Effective Microphone Usage
The best way of polishing your microphone skills, of course, is through practice… practice… and more practice. But there's another way of learning that's sometimes even more effective....
and that's by observing professionals in action!
Observing other professional speakers use their microphones is one way of learning by observing. But don’t limit yourself to professional speakers. Another great group of professionals to watch is… TV news journalists! (The great thing about watching TV journalists is that it’s easy to find a news program to watch. And it’s free!)
Here are a few of the things that you can learn about microphones by watching the TV news —
Notice that TV reporters in the field usually use handheld mics. A lavaliere mic would work equally well, but a handheld mic separates the journalist from other on-camera people. (Refer back to our earlier discussion on the handheld mic as a symbol of authority.)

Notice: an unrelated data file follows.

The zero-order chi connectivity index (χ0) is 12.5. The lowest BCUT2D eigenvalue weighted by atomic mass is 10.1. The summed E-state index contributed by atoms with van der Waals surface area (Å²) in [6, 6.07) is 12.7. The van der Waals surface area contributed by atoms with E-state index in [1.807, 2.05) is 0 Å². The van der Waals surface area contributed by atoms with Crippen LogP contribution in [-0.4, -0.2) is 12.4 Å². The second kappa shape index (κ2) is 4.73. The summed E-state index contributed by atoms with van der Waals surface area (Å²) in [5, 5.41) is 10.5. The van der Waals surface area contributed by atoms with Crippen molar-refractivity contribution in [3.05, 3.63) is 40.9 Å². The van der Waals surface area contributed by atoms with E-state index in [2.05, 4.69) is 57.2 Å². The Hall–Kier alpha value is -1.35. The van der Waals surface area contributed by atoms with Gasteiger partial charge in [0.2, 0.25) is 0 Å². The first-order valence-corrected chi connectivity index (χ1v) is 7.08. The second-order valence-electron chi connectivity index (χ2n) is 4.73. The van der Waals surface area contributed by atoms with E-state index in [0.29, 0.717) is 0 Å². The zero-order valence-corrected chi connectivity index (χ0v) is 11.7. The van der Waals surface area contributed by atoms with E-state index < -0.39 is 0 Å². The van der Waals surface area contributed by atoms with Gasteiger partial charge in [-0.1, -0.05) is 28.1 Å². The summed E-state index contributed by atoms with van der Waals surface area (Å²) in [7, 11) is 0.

And TV journalists sometimes need to interview someone standing with them. A handheld mic works better in this situation than a lavaliere.
On the other hand, TV news anchors seldom use a handheld mic — they don’t need to show who’s in charge, so a lavaliere or a headset mic works fine for them.
It can be difficult to see a TV anchor’s lavaliere mic, but since you know where to look for it, you can often spot it. And if they stand up and turn their backs to the camera (like a weatherperson occasionally does), you can sometimes spot the radio transmitters clipped to their belts.
However, it’s more enlightening to watch journalists in the field use a handheld mic. Notice how they hold the mic — not in front of their faces, but slightly below it. Notice also that if they turn their heads to the side, they move the microphone as well.
The late, great professional speaker Joe Charbonneau once told me, “If you want to become a master at anything, observe the masters, and do what they do.” You can learn a lot about using microphones effectively by watching the pros. And you’ve got an endless supply of such “training videos” on the TV news each night. As Joe advised, watch the pros… and learn!